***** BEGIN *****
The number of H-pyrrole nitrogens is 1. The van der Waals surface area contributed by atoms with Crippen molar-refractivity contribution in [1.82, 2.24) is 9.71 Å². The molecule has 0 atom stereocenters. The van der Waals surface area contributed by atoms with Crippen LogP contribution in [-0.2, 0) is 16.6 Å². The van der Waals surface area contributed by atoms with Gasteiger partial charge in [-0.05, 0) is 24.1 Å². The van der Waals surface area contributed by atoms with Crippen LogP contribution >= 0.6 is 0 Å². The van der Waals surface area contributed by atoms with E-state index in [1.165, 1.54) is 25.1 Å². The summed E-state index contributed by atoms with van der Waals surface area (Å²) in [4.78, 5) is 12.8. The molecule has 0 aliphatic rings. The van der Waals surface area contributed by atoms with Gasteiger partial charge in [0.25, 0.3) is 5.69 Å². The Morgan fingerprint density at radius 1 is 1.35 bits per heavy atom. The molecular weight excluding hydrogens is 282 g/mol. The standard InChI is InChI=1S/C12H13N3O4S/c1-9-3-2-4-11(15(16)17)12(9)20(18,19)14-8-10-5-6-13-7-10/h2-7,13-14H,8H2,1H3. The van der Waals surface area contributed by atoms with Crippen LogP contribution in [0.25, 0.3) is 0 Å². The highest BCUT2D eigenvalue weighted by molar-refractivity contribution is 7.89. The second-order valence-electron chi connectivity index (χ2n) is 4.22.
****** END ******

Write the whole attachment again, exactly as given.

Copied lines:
The number of H-pyrrole nitrogens is 1. The van der Waals surface area contributed by atoms with Crippen molar-refractivity contribution in [1.82, 2.24) is 9.71 Å². The molecule has 0 atom stereocenters. The van der Waals surface area contributed by atoms with Crippen LogP contribution in [-0.2, 0) is 16.6 Å². The van der Waals surface area contributed by atoms with Gasteiger partial charge in [-0.05, 0) is 24.1 Å². The van der Waals surface area contributed by atoms with Crippen LogP contribution >= 0.6 is 0 Å². The van der Waals surface area contributed by atoms with E-state index in [1.165, 1.54) is 25.1 Å². The summed E-state index contributed by atoms with van der Waals surface area (Å²) in [4.78, 5) is 12.8. The molecule has 0 aliphatic rings. The van der Waals surface area contributed by atoms with Gasteiger partial charge in [0.25, 0.3) is 5.69 Å². The Morgan fingerprint density at radius 1 is 1.35 bits per heavy atom. The molecular weight excluding hydrogens is 282 g/mol. The standard InChI is InChI=1S/C12H13N3O4S/c1-9-3-2-4-11(15(16)17)12(9)20(18,19)14-8-10-5-6-13-7-10/h2-7,13-14H,8H2,1H3. The van der Waals surface area contributed by atoms with Crippen LogP contribution in [0.25, 0.3) is 0 Å². The highest BCUT2D eigenvalue weighted by molar-refractivity contribution is 7.89. The second-order valence-electron chi connectivity index (χ2n) is 4.22.